The simplicity of organic code growth has a flip side: it becomes
too hard to maintain. The proliferation of dicts as primary data
structures is a clear signal of tech debt in your code. Fortunately,
modern Python provides many viable alternatives to plain dicts.
Early in the afternoon Esme, some friends, and I went to see the
Westland Boat Parade. The boats are decorated with flowers, fruits,
Later, when I got up, Esme spotted a tiny rodent. It ran towards her,
she was still sitting, and nestled itself against her upper
leg. Carefully I picked up the little animal and Esme took a few
photos. I guess it's a common vole, Microtus arvalis. I moved the
tiny animal to a safe spot in the shadow of a tree.
Git is hard: messing up is easy, and figuring out how to fix your
mistakes is impossible. Git documentation has this chicken and egg
problem where you can't search for how to get yourself out of a
mess, unless you already know the name of the thing you need to
know about in order to fix your problem.
In this post, I want to share a small little pattern that I’ve found
to have a surprisingly high quality-of-life improvement, and I call
it the list of monoids pattern.
The idea is that whenever we have a monoidal value - a type that is
an instance of the Monoid type class - we can sometimes produce a
more ergonomic API if we change our functions to instead to a list
of these monoidal values.
This book is for anyone who is interested in computing, and wants to
learn more about the exciting, but sometimes daunting world of The
Shell. The shell is simple interface for working with computers and
programs and learning some of its features can enormously increase
your productivity as any computer user - whether a home user or
hobbyist, programmer, data scientist, writer, administrator or other
The some and any keywords are not new in Swift. The some
keyword was introduced in Swift 5.1 whereas the any keyword was
introduced in Swift 5.6. In Swift 5.7, Apple makes another great
improvement on both of these keywords. We can now use both of these
keywords in the function’s parameter position!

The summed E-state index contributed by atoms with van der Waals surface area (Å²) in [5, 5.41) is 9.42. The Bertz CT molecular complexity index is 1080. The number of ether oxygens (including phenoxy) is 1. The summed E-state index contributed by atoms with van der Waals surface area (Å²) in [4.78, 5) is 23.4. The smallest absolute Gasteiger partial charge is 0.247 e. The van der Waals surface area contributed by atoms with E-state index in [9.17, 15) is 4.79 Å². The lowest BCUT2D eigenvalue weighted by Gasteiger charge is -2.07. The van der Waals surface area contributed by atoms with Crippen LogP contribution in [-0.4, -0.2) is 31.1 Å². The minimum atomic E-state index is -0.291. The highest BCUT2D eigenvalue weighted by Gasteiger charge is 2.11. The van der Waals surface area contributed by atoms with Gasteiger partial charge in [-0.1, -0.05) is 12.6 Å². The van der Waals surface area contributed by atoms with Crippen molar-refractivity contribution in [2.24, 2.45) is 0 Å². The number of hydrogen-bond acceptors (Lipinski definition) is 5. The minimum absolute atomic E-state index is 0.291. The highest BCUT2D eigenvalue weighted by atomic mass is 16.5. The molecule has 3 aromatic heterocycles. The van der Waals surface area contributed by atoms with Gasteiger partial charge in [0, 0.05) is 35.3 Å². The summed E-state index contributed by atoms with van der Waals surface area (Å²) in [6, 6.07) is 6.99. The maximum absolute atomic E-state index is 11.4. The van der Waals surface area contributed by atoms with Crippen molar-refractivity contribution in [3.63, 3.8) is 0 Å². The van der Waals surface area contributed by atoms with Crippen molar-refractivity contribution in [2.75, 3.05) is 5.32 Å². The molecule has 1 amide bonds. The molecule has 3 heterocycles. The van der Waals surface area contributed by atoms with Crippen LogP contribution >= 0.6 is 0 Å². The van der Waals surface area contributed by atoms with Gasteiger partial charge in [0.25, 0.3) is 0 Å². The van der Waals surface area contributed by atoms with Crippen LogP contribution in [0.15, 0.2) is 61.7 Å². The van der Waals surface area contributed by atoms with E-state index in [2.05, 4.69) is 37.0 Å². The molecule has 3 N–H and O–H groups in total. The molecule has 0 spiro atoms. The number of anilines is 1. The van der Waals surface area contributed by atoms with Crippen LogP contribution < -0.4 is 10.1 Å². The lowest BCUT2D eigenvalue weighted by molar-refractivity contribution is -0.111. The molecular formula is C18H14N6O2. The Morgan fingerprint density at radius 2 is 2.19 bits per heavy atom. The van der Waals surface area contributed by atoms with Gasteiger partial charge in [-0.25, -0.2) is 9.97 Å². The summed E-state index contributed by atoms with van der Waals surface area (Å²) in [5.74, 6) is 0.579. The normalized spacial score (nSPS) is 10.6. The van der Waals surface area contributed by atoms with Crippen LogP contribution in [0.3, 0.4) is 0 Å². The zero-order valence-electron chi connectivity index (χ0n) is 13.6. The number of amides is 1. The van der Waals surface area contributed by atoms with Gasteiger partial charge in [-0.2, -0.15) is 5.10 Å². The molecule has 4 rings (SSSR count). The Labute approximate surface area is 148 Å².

I start a lot of projects. A lot! Django is my go-to framework for
spinning up a quick personal project, and while it's a fantastic
framework, a big part of the reason I love Django is that it feels
I have a lot of muscle memory for starting a new project. Here are
six things that I do after I run django-admin startproject.
Go’s paradox is that error handling is core to the language yet the
language doesn’t prescribe how to handle errors. Community efforts
have been made to improve and standardize error handling but many
miss the centrality of errors within our application’s domain. That
is, your errors are as important as your Customer and Order
One of the promises of Docker is reproducibility: you can build an
image on a different machine, and assuming you’ve done the
get the same result. So it can be a little confusing when you try to
build your Python-based Dockerfile on a new Mac, and everything
starts failing. What used to work before—on an older Mac, or on a
Linux machine—fails in completely unexpected ways.
I’ve been writing more and more Haskell lately, as part of a side
project involving GraphQL. As part of working with the language,
I’ve had to work with its compile errors. The Haskell compiler gives
you errors that are extremely informative—if you know the
language. If you don’t know the language very well, the compiler
errors can occasionally be opaque and unhelpful.
I’ve very much enjoyed using Haskell, and I figure the best way for
me to give back to the community is to make this situation a little
better. In order to do this, we’re going to take a fun dive into
Haskell errors, why they’re confusing, and how they might be
This article is an introduction to QUIC and its potential for
censorship resistance, as well as a survey of current QUIC blocking
in various countries. The presented findings reveal QUIC censorship
in China, India, Russia and Uganda.
This post is an informal walk through bootstrap setup of
nixpkgs. It’s quite long and has many facets we look at here. If
you don’t understand some bits of it don’t worry: it’s both a
complicated topic and I did a bad job at explaining it.
The mobile-first design methodology is great—it focuses on what
really matters to the user, it’s well-practiced, and it’s been a
common design pattern for years. So developing your CSS mobile-first
should also be great, too…right?